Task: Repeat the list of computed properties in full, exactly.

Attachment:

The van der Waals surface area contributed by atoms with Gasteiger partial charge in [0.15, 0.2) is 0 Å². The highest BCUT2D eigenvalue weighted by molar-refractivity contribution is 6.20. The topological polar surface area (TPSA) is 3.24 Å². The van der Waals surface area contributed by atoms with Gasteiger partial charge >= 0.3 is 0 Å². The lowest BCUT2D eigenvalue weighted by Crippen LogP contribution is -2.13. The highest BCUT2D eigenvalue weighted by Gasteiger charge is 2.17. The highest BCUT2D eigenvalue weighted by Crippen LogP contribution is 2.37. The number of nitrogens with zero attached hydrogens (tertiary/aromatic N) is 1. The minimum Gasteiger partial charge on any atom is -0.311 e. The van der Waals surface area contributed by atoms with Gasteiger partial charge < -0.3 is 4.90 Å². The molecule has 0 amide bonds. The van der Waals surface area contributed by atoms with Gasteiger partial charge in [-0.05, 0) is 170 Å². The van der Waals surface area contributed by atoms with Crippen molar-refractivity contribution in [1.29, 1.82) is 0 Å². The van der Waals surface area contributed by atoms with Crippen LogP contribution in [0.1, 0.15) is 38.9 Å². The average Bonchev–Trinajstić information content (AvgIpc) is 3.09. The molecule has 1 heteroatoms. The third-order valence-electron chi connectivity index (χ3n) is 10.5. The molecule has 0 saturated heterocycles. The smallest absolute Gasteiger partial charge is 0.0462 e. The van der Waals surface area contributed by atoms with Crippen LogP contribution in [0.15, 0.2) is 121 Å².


The van der Waals surface area contributed by atoms with Gasteiger partial charge in [0.15, 0.2) is 0 Å². The highest BCUT2D eigenvalue weighted by molar-refractivity contribution is 6.20. The topological polar surface area (TPSA) is 3.24 Å². The van der Waals surface area contributed by atoms with Gasteiger partial charge >= 0.3 is 0 Å². The lowest BCUT2D eigenvalue weighted by Crippen LogP contribution is -2.13. The highest BCUT2D eigenvalue weighted by Gasteiger charge is 2.17. The highest BCUT2D eigenvalue weighted by Crippen LogP contribution is 2.37. The number of nitrogens with zero attached hydrogens (tertiary/aromatic N) is 1. The minimum Gasteiger partial charge on any atom is -0.311 e. The van der Waals surface area contributed by atoms with Gasteiger partial charge < -0.3 is 4.90 Å². The molecule has 0 amide bonds. The van der Waals surface area contributed by atoms with Gasteiger partial charge in [-0.05, 0) is 170 Å². The van der Waals surface area contributed by atoms with Crippen molar-refractivity contribution in [1.29, 1.82) is 0 Å². The van der Waals surface area contributed by atoms with Crippen LogP contribution in [0.1, 0.15) is 38.9 Å². The average Bonchev–Trinajstić information content (AvgIpc) is 3.09. The molecule has 1 heteroatoms. The third-order valence-electron chi connectivity index (χ3n) is 10.5. The molecule has 0 saturated heterocycles. The smallest absolute Gasteiger partial charge is 0.0462 e. The van der Waals surface area contributed by atoms with Crippen LogP contribution in [0.15, 0.2) is 121 Å².